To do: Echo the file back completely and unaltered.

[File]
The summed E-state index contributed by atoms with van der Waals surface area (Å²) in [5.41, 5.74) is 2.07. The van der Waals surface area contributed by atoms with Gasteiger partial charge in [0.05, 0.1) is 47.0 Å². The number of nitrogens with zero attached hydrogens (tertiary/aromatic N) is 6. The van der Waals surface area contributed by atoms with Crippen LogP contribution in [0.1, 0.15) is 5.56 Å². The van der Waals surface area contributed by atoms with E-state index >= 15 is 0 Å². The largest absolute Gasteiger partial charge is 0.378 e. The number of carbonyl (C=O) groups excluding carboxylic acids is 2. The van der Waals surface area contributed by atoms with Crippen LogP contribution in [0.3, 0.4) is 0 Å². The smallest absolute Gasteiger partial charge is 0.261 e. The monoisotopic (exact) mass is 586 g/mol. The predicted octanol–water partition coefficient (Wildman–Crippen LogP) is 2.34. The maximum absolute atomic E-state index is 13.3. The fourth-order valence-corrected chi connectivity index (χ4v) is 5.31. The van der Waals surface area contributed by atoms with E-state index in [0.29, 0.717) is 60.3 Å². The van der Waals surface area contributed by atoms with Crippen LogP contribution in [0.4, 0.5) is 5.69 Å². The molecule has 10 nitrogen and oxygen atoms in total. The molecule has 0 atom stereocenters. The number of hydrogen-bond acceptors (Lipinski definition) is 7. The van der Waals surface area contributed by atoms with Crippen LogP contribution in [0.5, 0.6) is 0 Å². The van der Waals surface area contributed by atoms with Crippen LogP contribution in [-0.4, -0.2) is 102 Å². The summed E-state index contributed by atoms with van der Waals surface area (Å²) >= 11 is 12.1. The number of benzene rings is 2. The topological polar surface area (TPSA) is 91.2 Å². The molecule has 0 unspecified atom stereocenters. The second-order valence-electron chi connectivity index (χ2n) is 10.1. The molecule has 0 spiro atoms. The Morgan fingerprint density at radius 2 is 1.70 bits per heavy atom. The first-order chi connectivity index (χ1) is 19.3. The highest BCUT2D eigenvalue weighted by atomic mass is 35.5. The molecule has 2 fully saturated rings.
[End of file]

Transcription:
The summed E-state index contributed by atoms with van der Waals surface area (Å²) in [5.41, 5.74) is 2.07. The van der Waals surface area contributed by atoms with Gasteiger partial charge in [0.05, 0.1) is 47.0 Å². The number of nitrogens with zero attached hydrogens (tertiary/aromatic N) is 6. The van der Waals surface area contributed by atoms with Crippen LogP contribution in [0.1, 0.15) is 5.56 Å². The van der Waals surface area contributed by atoms with E-state index >= 15 is 0 Å². The largest absolute Gasteiger partial charge is 0.378 e. The number of carbonyl (C=O) groups excluding carboxylic acids is 2. The van der Waals surface area contributed by atoms with Crippen LogP contribution in [0.3, 0.4) is 0 Å². The smallest absolute Gasteiger partial charge is 0.261 e. The monoisotopic (exact) mass is 586 g/mol. The predicted octanol–water partition coefficient (Wildman–Crippen LogP) is 2.34. The maximum absolute atomic E-state index is 13.3. The fourth-order valence-corrected chi connectivity index (χ4v) is 5.31. The van der Waals surface area contributed by atoms with E-state index in [0.29, 0.717) is 60.3 Å². The van der Waals surface area contributed by atoms with Crippen LogP contribution in [0.4, 0.5) is 5.69 Å². The molecule has 10 nitrogen and oxygen atoms in total. The molecule has 0 atom stereocenters. The number of hydrogen-bond acceptors (Lipinski definition) is 7. The van der Waals surface area contributed by atoms with Crippen LogP contribution in [0.5, 0.6) is 0 Å². The van der Waals surface area contributed by atoms with Crippen LogP contribution in [-0.4, -0.2) is 102 Å². The summed E-state index contributed by atoms with van der Waals surface area (Å²) >= 11 is 12.1. The number of benzene rings is 2. The topological polar surface area (TPSA) is 91.2 Å². The molecule has 0 unspecified atom stereocenters. The second-order valence-electron chi connectivity index (χ2n) is 10.1. The molecule has 0 spiro atoms. The Morgan fingerprint density at radius 2 is 1.70 bits per heavy atom. The first-order chi connectivity index (χ1) is 19.3. The highest BCUT2D eigenvalue weighted by atomic mass is 35.5. The molecule has 2 fully saturated rings.